This post was updated on Oct. 4 at 3 p.m.
Some Westwood officials said they believe more voters will support a sales tax measure on the Nov. 8 ballot that would fund public transit across Los Angeles.
Measure M would levy a half-percent sales tax, estimated to raise $860 million per year to build new rail, bus and subway lines, repair roads and improve traffic flow throughout the county, according to the Metro website. The tax would increase to one percent in 2039 when the Measure R half-percent sales tax expires.
Zev Yaroslavsky, a former LA County supervisor and director of the Los Angeles Initiative at the UCLA Luskin School of Public Affairs, said he thinks the measure is critical for the county to build a 21st century public transit system.
He said that a similar proposal called Measure J failed in 2012 by less than one percent. He added he thinks that was an example of how every vote will count in this year’s election.
“Measure M has a broad coalition of support,” Yaroslavsky said. “If everyone who has a stake in the outcome votes, I am confident it will win.”
According to the the LA Times, Mayor Eric Garcetti endorsed the plan in September, along with many labor, government and business groups.
Lisa Chapman, president of the Westwood Neighborhood Council, said she supports the measure because she thinks Los Angeles is far behind other major cities such as Chicago and New York City in terms of comprehensive transportation systems.
She added some communities in the San Fernando Valley and the South Bay oppose the measure because those constituents believe the Metro plan disproportionately benefits West Los Angeles. Representatives in Torrance, Carson and Signal Hill do not think Metro is allocating enough funds for transit needs in those areas, according to the LA Times.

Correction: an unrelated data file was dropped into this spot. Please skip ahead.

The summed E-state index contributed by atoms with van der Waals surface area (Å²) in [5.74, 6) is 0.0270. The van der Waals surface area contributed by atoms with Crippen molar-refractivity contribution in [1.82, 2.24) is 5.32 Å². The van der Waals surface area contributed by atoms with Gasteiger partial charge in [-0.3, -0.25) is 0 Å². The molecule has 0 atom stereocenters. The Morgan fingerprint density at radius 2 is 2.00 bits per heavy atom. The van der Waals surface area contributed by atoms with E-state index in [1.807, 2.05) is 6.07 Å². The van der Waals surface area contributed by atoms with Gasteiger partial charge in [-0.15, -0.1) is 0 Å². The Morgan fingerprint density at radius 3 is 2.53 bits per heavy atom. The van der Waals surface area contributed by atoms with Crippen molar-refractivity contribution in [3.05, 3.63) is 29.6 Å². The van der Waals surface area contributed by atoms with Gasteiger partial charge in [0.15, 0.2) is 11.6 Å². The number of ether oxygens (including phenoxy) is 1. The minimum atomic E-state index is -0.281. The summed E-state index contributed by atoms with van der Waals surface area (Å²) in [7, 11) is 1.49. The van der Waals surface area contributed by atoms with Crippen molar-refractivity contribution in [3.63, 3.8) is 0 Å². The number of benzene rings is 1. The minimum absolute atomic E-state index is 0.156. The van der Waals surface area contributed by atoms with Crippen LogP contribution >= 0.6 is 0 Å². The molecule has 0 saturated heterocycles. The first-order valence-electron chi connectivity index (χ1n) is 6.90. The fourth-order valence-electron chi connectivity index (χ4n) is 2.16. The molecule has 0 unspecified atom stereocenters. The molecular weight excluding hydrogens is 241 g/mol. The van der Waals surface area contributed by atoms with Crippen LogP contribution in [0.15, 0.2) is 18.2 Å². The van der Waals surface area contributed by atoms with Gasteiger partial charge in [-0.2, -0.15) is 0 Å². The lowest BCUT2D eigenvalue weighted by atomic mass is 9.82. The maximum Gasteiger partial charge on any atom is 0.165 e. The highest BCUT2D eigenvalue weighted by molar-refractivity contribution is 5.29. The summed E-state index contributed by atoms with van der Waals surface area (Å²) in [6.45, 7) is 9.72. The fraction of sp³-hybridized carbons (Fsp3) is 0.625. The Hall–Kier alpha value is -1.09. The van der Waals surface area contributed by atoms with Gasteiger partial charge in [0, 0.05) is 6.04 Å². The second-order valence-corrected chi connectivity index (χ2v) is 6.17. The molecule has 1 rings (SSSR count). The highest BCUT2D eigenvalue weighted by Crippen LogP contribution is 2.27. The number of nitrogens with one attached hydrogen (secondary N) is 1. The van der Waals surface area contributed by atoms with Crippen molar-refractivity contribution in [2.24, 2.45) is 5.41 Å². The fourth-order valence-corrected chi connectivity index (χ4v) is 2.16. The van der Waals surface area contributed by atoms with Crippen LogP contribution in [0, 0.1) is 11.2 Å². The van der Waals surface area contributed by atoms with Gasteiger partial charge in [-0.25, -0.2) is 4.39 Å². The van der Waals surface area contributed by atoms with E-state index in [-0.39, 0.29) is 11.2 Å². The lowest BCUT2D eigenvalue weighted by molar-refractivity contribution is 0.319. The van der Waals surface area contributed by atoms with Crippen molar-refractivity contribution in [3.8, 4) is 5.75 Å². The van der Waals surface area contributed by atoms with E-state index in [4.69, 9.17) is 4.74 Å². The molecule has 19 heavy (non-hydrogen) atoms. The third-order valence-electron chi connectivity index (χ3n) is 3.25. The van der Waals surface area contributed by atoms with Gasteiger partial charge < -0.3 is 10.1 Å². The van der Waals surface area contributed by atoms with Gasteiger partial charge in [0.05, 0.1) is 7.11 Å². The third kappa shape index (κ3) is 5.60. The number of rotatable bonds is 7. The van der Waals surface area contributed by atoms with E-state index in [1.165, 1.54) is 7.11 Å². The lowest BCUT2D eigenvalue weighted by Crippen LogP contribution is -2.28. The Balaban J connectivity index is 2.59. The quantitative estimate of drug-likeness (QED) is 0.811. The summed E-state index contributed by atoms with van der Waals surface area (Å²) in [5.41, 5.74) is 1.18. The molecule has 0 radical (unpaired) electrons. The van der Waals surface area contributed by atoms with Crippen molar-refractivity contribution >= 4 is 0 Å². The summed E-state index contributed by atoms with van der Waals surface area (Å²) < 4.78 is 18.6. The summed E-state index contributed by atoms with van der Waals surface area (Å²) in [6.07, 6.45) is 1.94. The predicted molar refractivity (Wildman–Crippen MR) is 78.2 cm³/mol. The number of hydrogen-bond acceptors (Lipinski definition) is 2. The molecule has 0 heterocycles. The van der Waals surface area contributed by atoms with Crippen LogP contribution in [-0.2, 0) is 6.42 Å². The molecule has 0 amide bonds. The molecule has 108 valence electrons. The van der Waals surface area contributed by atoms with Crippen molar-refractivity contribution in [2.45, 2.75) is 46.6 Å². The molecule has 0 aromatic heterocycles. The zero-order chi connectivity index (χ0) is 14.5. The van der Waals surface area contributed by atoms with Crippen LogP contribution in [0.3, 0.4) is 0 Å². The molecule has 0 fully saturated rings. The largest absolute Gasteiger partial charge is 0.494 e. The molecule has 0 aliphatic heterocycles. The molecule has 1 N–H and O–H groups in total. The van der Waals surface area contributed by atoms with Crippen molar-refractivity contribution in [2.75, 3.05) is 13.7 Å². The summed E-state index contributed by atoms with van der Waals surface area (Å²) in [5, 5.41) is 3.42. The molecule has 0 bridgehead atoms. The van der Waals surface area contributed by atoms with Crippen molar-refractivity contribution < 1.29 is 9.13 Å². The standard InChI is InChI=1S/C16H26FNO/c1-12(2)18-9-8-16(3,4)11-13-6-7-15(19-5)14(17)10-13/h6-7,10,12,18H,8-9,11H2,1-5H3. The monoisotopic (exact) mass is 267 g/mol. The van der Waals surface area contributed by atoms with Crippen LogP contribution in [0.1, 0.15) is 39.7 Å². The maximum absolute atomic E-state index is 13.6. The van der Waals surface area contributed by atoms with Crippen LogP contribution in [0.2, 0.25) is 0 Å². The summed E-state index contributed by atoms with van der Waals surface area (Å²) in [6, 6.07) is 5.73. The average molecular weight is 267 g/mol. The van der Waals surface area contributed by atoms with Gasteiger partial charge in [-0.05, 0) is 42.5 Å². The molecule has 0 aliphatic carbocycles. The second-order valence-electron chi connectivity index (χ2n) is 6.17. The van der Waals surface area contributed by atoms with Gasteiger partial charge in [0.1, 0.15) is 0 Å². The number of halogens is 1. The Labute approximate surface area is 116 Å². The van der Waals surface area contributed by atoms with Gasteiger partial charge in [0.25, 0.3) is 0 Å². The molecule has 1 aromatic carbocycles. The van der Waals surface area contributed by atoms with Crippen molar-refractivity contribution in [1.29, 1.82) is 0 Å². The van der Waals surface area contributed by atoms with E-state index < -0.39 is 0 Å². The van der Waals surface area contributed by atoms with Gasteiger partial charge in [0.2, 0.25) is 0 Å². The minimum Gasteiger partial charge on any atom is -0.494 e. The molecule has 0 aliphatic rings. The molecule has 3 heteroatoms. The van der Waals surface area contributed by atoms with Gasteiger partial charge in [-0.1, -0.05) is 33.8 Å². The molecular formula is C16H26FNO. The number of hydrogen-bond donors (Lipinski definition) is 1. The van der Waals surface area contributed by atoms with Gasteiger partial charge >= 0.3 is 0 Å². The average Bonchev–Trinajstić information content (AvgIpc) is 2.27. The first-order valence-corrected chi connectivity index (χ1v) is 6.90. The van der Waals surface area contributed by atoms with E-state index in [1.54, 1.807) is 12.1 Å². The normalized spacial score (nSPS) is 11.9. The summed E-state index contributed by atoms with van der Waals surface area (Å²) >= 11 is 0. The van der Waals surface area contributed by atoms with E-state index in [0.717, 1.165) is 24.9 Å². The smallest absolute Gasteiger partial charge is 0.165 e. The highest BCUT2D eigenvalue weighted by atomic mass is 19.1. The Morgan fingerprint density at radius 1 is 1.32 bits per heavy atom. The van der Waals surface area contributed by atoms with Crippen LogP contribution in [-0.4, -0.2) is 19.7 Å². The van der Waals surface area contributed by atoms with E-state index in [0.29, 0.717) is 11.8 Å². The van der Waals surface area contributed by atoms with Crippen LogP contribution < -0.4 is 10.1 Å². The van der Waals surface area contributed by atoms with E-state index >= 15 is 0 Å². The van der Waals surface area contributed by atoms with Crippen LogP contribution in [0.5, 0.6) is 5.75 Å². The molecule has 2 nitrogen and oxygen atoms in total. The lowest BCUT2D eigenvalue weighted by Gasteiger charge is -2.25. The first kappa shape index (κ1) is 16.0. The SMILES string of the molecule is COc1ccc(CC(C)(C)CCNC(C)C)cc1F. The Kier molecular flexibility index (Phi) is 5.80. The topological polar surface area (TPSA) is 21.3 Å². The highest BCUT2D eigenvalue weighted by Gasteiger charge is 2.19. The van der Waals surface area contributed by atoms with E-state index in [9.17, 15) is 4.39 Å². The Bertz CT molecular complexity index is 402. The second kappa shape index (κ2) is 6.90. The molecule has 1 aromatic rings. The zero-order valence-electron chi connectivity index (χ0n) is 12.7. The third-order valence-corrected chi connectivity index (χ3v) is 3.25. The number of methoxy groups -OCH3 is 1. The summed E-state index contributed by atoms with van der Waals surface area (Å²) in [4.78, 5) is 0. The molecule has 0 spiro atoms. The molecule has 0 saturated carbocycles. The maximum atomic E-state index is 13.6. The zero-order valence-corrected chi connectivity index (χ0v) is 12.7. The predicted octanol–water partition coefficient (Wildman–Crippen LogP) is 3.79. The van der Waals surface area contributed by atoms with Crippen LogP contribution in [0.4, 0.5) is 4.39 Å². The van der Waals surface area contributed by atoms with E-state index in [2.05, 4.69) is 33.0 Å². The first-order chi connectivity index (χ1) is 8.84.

“I think everyone has to look at the bigger picture, rather than just one’s own community,” she said.
Chapman said she is hopeful the measure will pass because she has not heard much opposition to the tax. She added four years ago she heard many complaints from store owners who were frustrated with what they think is California’s high sales tax.
“This time around I have not heard as much resistance as I did in 2012,” she said. “Hopefully people can see the measure’s potential to alleviate congestion.”
Sarah Park, a graduate student in Korean studies, said she is opposed to the measure because she is on a student budget and does not want to pay a higher tax. She added she would not use the transportation system because she walks to campus.
John Collan, a fourth-year economics student, said he supports the measure because he thinks a better transportation system would benefit Los Angeles residents.
“I’m used to the Bay Area Rapid Transit in San Francisco, so I wish there was something like that here,” he said.